BP earnings fall 66% as Covid-19 hits demand By Ramla Soni

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In the three months to March 31 underlying net income was $791m versus nearly $2.4bn in the same period in 2019

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UK energy company  reported a 66 per cent drop in first-quarter earnings and increased debt levels following collapse in oil demand and crude prices. It is further evidence of the coronavirus pandemic taking its toll on the company’s finances.

The company said consumption of refined products had fallen significantly in March, when governments globally took increased measures to curb the spread of the virus.

In the three months to March 31 underlying net income was $791m (£634bn, €727bn) versus nearly $2.4bn in the same period in 2019. Shares in the company fell nearly 3 per cent in early trading.

On Tuesday morning Brent crude slid 4.3 per cent to $19 per barrel, having dropped below $20 a barrel last week for the first time in almost two decades. BP was also hit by weaker earnings from its oil trading business as well as poorer performance from its stake in Russia’s Rosneft.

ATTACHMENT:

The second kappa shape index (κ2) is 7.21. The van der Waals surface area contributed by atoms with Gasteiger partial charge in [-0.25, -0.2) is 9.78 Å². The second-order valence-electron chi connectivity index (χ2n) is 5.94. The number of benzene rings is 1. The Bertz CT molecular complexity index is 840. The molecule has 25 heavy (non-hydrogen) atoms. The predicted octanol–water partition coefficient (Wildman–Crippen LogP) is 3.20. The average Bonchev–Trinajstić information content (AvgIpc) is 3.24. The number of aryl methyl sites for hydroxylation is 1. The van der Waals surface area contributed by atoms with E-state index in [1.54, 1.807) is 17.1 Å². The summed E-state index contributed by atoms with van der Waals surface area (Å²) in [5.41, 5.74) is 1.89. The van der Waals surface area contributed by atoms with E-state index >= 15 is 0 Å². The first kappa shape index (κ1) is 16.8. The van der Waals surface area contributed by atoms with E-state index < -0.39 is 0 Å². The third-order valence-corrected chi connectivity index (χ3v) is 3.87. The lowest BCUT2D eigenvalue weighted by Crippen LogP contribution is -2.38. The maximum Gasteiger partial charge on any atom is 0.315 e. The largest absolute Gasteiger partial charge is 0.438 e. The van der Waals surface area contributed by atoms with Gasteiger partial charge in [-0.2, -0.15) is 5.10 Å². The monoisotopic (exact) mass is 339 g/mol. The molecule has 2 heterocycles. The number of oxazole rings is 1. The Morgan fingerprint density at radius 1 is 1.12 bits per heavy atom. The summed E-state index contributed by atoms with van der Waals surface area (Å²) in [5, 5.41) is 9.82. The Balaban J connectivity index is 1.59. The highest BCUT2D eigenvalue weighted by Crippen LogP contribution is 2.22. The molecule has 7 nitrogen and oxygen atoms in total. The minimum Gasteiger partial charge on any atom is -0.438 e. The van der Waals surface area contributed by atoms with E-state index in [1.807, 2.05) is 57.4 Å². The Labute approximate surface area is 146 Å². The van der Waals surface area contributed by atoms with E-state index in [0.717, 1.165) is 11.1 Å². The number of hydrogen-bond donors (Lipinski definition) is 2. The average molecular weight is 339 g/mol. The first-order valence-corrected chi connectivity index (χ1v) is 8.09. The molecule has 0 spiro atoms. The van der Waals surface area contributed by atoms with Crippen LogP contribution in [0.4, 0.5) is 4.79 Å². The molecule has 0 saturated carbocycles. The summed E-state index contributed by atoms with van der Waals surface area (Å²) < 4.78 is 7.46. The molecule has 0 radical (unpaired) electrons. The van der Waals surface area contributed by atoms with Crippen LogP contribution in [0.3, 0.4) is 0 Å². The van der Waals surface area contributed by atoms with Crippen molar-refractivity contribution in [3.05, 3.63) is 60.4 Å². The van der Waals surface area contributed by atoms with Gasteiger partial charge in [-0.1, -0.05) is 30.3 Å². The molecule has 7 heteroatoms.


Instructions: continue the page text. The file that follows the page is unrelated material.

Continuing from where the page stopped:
Cash flow slid to $1bn in the quarter versus $5.3bn last year.

The company said there remains an “exceptional level of uncertainty” regarding the short-term outlook for prices and demand for refined products. It expects oil demand to fall by 16 million barrels a day in the second quarter compared with pre-crisis levels.

While BP did not plan on making any redundancies for three months, “there will be job cuts globally, towards the end of this year”, it said. Plans to drive down costs and reorganise the business under the new chief executive are being prepared.

Gearing, which BP defines as net debt divided by the sum of net debt plus equity, rose to more than 36 per cent in the first quarter, one of the highest in the sector. The company said it will remain above its 20 to 30 per cent target range into 2021.

Meanwhile, BP’s production in the quarter reached just short of 2.6m barrels of oil equivalent a day.

BP has already announced it will cut capital spending to $12bn, from initial expectations for $15bn. The company is also deferring certain exploration and appraisal activities and aims to cut costs by $2.5bn by the end of next year compared with 2019 levels.

BP is the first oil super major to report earnings, with  and  due in the coming days.

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